IMF's Christine Lagarde, Greece's Euclid Tsakalotos, July 12, 2015
International Monetary Fund (IMF) Managing Director Christine Lagarde speaks with Greek Finance Minister Euclid Tsakalotos during a eurozone finance ministers meeting in Brussels July 12, 2015. Reuters/Francois Lenoir

ZURICH -- A form of debt restructuring rather than outright forgiveness should enable Greece to handle its "unviable" debt burden, the head of the International Monetary Fund was quoted as telling a Swiss newspaper. The IMF has yet to make clear whether it will participate in the third 86 billion euro ($96 billion) international bailout that Greece agreed to in early August, having argued in favor of a partial writedown of a debt burden it considers unsustainable in its current form.

Greece's eurozone creditors, notably Germany, have ruled out a writedown, but are willing to consider other forms of restructuring, such as a lengthening maturities.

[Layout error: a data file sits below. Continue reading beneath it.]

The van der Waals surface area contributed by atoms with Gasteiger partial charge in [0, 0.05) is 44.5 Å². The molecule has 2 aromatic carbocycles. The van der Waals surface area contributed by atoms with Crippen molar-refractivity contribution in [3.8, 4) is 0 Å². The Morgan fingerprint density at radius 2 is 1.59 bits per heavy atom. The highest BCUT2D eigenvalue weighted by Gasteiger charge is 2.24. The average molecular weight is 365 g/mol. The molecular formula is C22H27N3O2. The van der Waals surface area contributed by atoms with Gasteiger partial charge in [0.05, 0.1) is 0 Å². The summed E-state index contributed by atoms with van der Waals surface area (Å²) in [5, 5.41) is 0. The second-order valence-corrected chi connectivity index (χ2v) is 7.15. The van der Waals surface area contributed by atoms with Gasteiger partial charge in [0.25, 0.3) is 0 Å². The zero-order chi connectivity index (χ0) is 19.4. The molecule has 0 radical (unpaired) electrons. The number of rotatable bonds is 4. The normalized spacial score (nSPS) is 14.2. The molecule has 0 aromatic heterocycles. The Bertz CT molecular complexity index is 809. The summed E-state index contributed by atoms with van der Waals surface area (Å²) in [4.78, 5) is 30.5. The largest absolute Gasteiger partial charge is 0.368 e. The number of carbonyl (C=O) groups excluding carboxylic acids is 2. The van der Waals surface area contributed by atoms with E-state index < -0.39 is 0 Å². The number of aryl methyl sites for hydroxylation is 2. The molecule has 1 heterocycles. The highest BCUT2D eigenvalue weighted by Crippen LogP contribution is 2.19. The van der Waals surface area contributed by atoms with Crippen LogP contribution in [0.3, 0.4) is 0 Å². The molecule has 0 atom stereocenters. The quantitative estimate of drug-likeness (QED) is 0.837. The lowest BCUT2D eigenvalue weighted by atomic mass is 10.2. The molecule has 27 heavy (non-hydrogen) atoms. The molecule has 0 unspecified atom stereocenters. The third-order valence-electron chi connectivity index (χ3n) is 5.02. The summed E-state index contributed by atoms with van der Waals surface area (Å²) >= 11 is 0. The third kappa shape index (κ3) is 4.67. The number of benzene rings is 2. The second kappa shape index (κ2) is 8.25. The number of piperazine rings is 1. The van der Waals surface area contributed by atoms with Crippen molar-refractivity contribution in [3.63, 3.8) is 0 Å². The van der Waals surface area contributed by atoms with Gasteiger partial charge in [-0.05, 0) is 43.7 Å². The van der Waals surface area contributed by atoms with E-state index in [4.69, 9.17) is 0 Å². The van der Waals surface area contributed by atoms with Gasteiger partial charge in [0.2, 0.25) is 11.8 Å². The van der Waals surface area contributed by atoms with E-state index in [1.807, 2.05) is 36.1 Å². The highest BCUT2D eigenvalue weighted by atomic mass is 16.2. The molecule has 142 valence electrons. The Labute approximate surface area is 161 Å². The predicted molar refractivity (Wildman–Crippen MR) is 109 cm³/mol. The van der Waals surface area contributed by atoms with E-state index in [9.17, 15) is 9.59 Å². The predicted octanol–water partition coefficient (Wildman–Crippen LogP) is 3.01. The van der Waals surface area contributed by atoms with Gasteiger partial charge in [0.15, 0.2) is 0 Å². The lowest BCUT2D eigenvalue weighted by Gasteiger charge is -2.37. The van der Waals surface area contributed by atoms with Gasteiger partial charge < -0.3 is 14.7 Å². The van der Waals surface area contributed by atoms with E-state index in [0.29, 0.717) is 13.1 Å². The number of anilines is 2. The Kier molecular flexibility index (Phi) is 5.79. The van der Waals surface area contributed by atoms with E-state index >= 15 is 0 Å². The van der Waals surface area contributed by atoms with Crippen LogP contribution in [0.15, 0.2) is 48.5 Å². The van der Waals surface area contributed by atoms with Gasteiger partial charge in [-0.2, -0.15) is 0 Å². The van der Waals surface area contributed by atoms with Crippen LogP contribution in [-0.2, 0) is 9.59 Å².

Concerning those differences, IMF Managing Director Christine Lagarde told Le Temps Saturday: "The debate on canceling the debt has never been open. I don't think it is necessary to open it if things go well. ... We are talking about extending maturities, reducing rates, [making] exemptions for a certain period of time. We are not speaking about canceling debt."

The interview made no mention of whether the IMF will take part in the new bailout: Lagarde has previously said the fund will make a decision about it by October.

No Chinese Hard Landing?

Turning to China, Lagarde said she expected the country's economic growth rate to remain close to previous estimates even if some sort of slowdown was inevitable after its rapid expansion.

China devalued its yuan currency this month after exports tumbled in July, spooking global markets worried that a main driver of growth was running out of steam.

"The slowdown was predictable, predicted, unavoidable," Lagarde was quoted as saying. "We expect that China will have a growth rate of 6.8 percent. It may be a little less." The IMF did not believe growth would fall to 4 or 4.5 percent, as some foresaw.

Noting that a drop in commodity prices had hit many emerging markets, Lagarde said those economies were "at the center of our attention."

($1 = 0.8946 euros)

(Reporting by Michael Shields and Shadia Nasralla; editing by John Stonestreet)